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McKinsey doesn't meet criteria for banning company from federal contracts: bureaucrat

McKinsey won't be banned

The deputy minister of Public Services and Procurement Canada says the federal government's ethics rules do not disqualify consulting firm McKinsey & Company from doing business with the federal government despite scrutiny of the firm's global track record.

Paul Thompson answered questions about the firm's government contracts at a House of Commons committee Monday.

He said a Canadian company would be barred from federal contracts if one of its affiliates has been convicted of a crime, which is not the case for McKinsey.

The company has faced scrutiny for its work around the world, including its alleged involvement in the opioid crisis in the U.S. and its work with authoritarian governments.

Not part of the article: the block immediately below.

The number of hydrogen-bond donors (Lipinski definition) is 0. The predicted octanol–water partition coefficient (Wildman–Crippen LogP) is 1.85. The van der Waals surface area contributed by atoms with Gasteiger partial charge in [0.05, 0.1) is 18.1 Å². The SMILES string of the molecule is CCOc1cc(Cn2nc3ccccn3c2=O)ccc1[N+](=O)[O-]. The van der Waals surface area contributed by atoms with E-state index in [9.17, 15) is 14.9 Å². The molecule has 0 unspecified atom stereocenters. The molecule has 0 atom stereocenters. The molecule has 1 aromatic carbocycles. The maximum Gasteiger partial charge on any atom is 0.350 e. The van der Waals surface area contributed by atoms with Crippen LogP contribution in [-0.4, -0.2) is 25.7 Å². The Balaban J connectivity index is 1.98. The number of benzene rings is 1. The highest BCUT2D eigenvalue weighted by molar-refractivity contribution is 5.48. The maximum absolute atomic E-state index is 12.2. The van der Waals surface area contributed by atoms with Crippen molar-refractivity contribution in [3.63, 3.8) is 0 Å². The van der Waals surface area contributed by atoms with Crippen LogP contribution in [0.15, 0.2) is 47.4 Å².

The House of Commons government operations committee is digging into contracts awarded to McKinsey since 2011 following media reports showing a rapid increase in the company's federal contracts under Prime Minister Justin Trudeau's Liberal government.

The government says McKinsey has received at least $116.8 million in federal contracts since 2015.

At a news conference Monday, Conservative MP Garnett Genuis said the federal government shouldn't be contracting with McKinsey. "We cannot work with a company that's behaving in the way McKinsey has."



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